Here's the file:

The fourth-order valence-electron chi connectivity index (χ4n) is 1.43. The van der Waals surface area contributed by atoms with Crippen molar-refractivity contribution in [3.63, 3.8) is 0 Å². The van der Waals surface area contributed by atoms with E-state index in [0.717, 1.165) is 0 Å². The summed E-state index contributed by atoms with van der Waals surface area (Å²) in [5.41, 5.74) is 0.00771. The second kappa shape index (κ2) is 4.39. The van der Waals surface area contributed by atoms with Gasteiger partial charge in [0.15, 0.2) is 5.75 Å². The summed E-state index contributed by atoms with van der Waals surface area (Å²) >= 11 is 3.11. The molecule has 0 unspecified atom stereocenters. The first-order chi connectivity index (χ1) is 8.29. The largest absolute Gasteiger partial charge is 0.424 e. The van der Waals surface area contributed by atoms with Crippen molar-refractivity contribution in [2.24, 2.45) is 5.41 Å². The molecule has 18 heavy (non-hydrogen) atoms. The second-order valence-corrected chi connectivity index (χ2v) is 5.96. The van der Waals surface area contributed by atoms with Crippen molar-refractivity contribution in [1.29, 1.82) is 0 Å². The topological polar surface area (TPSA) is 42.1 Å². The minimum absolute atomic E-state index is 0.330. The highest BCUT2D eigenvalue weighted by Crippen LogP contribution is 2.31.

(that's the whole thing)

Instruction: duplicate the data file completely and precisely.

The fourth-order valence-electron chi connectivity index (χ4n) is 1.43. The van der Waals surface area contributed by atoms with Crippen molar-refractivity contribution in [3.63, 3.8) is 0 Å². The van der Waals surface area contributed by atoms with E-state index in [0.717, 1.165) is 0 Å². The summed E-state index contributed by atoms with van der Waals surface area (Å²) in [5.41, 5.74) is 0.00771. The second kappa shape index (κ2) is 4.39. The van der Waals surface area contributed by atoms with Gasteiger partial charge in [0.15, 0.2) is 5.75 Å². The summed E-state index contributed by atoms with van der Waals surface area (Å²) >= 11 is 3.11. The molecule has 0 unspecified atom stereocenters. The first-order chi connectivity index (χ1) is 8.29. The largest absolute Gasteiger partial charge is 0.424 e. The van der Waals surface area contributed by atoms with Crippen molar-refractivity contribution in [2.24, 2.45) is 5.41 Å². The molecule has 18 heavy (non-hydrogen) atoms. The second-order valence-corrected chi connectivity index (χ2v) is 5.96. The van der Waals surface area contributed by atoms with Crippen molar-refractivity contribution in [1.29, 1.82) is 0 Å². The topological polar surface area (TPSA) is 42.1 Å². The minimum absolute atomic E-state index is 0.330. The highest BCUT2D eigenvalue weighted by Crippen LogP contribution is 2.31.